Native American Artifacts from 6,000 B.C. Discovered in Alligator's Stomach

While examining the stomach contents of a 750-pound alligator in Mississippi, Red Antler Processing owner Shane Smith came across two prehistoric, Native American artifacts.

An expert told the Clarion-Ledger that the discovery of the artifacts was not a sign that something sinister had happened. Instead, the alligator likely ate the artifacts hoping they'd aid its digestion.

Smith decided to process the 13-foot, 5-inch alligator after reading reports that a processor in South Carolina had found dog tags in the stomach contents of an alligator there, the Clarion Ledger reported.

Smith didn't know what he'd find; however, he certainly didn't expect to discover a prehistoric arrowhead or plummet.

"It was just disbelief," Smith told the Clarion Ledger. "There's just no way he had an arrowhead."

Smith posted photos of the artifacts to Red Antler Processing's Facebook page on September 2.

James Starnes, director of surface geology and surface mapping for the Mississippi Department of Environmental Quality, studied a photo of the arrowhead, and determined that it was actually an atlatl dart point, reported Insider.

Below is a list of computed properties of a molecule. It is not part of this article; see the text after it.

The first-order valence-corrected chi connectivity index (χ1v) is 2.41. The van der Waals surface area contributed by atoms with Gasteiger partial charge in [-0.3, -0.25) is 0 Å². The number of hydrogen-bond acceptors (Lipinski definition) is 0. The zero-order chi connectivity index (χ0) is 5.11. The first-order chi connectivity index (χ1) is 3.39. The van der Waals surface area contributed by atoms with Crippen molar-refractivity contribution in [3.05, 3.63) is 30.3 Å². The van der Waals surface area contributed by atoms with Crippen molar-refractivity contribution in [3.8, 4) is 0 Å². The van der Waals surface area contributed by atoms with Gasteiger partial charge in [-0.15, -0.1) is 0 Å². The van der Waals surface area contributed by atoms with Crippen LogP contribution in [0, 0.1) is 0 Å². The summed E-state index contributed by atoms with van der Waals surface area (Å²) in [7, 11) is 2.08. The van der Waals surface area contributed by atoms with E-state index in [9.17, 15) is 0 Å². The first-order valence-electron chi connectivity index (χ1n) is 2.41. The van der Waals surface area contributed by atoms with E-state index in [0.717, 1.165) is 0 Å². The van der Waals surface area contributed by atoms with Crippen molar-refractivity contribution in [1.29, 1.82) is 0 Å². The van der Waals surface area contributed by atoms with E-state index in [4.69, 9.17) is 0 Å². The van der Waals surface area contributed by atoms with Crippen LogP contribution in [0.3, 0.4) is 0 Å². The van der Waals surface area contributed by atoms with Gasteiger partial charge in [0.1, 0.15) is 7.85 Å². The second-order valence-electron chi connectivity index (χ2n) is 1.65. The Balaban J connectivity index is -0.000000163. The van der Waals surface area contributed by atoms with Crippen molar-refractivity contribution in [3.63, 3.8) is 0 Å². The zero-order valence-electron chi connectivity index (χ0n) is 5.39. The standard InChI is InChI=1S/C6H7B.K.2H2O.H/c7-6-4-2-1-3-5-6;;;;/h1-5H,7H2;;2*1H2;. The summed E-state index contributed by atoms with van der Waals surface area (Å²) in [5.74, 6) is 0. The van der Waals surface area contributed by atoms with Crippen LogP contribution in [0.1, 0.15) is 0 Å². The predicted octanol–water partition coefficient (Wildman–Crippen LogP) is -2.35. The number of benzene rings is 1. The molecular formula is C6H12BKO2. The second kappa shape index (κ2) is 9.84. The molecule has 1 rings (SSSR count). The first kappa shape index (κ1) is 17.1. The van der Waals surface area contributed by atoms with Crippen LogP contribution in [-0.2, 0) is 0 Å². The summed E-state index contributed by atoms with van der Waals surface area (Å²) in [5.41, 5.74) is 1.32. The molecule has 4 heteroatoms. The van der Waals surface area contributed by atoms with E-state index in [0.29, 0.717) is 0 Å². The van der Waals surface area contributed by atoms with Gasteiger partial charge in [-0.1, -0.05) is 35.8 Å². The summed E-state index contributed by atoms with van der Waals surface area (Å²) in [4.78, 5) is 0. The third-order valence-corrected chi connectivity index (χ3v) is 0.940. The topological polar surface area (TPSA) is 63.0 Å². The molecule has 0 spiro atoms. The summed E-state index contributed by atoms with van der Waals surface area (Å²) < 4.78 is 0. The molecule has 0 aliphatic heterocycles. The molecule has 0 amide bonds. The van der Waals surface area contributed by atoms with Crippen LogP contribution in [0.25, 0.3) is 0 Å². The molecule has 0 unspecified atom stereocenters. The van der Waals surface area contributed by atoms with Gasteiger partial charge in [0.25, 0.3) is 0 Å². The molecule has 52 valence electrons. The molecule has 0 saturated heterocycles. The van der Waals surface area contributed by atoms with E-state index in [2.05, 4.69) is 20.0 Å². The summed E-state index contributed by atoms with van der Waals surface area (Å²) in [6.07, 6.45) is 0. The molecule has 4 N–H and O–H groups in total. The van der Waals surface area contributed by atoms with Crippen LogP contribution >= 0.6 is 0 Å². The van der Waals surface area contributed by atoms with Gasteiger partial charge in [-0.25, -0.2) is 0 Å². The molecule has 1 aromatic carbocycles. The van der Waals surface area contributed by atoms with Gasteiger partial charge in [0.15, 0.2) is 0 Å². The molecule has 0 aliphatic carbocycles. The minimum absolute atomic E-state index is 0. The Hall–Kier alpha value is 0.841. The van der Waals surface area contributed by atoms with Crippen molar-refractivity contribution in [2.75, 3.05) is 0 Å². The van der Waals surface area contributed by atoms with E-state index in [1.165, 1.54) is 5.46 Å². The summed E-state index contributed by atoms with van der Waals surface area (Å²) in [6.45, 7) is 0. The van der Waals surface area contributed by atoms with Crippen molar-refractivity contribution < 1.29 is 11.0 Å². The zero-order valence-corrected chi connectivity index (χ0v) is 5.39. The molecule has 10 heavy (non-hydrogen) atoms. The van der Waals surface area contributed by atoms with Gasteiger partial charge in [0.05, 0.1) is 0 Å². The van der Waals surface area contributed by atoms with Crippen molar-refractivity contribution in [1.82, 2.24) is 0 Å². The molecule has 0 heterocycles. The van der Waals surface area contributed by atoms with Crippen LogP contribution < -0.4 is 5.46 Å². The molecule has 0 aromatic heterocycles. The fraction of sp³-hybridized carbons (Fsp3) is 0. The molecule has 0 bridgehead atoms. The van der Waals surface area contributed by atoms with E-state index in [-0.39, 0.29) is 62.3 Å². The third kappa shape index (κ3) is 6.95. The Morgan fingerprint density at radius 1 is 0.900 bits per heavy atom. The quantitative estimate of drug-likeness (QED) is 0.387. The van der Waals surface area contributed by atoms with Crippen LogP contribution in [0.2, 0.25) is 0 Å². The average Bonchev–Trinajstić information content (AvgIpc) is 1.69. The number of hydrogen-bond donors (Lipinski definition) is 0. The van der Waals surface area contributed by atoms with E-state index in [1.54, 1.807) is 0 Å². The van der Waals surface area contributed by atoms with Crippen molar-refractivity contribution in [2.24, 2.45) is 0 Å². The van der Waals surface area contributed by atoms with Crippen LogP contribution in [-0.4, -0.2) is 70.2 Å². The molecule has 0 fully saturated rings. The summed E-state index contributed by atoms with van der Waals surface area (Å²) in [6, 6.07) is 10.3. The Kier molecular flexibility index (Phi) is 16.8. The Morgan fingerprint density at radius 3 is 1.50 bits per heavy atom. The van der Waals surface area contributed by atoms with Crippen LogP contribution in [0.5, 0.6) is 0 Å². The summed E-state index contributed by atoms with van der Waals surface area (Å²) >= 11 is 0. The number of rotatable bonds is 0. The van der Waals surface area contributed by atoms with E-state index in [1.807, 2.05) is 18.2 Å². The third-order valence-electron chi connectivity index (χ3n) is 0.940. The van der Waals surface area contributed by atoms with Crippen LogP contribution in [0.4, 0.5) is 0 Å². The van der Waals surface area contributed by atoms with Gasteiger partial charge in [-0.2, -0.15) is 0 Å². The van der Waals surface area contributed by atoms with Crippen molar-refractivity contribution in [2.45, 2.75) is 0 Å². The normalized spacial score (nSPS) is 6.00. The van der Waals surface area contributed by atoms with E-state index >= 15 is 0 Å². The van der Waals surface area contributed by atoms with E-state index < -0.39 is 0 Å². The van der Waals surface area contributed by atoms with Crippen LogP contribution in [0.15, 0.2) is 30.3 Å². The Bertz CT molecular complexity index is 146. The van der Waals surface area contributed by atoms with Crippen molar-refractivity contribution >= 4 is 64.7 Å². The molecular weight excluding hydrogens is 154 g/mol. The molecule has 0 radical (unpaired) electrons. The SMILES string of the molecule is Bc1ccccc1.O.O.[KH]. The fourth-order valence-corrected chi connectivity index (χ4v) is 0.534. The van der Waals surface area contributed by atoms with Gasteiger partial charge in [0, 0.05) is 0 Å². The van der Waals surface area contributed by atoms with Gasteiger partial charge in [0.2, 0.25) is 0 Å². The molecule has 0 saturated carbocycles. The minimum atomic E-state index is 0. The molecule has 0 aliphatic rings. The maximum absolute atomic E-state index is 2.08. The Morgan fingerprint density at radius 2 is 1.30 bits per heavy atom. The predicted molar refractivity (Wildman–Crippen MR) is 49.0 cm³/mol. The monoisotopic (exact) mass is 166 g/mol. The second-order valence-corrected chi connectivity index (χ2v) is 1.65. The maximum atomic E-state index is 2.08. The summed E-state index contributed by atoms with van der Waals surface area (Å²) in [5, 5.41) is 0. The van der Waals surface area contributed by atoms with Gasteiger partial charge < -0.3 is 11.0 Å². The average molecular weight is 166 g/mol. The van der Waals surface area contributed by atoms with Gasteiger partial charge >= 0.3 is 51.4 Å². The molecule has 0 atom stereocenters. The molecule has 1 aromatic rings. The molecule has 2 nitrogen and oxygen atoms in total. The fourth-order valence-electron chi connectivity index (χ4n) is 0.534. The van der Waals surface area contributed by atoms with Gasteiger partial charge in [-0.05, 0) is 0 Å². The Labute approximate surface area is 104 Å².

According to Fox News, the atlatl dart point was part of an early weapon that launched a spear. Starnes estimated that the artifact dates back to approximately 5,000 - 6,000 B.C.

The plummet, on the other hand, is likely from 1,700 B.C. But while modern plummets are used for fishing, Starnes told the Clarion Ledger that researchers don't know how prehistoric Native American settlements used the tool.

According to Britannica, early Native American cultures known as "Paleo-Indians" began experimenting with food production and foraging in 6,000 B.C. Their methods for hunting and foraging proved so effective that they were used by Native Americans until after European colonization.

With that in mind, it is perhaps not totally shocking that an alligator encountered these artifacts in the wild.

Smith's initial thought when he discovered the artifacts was that the gator had been shot or worse — it had consumed a Native American. But both he and wildlife expert Ricky Flynt believe the gator likely happened upon the objects and ate them to aid with digestion.

"My best hypothesis is wherever he scooped up those other rocks, he got that Indian point," Smith told the Clarion-Ledger.

"Alligators, like other animals such as birds and other reptiles, are known for ingesting grit and rocks to help with digestion," Flynt added. "We know alligators and crocodiles do that."

Stock image of an alligator. A startling discovery was made inside the stomach of an alligator, who had ingested ancient Native American artifacts. Rod Vamosi/iStock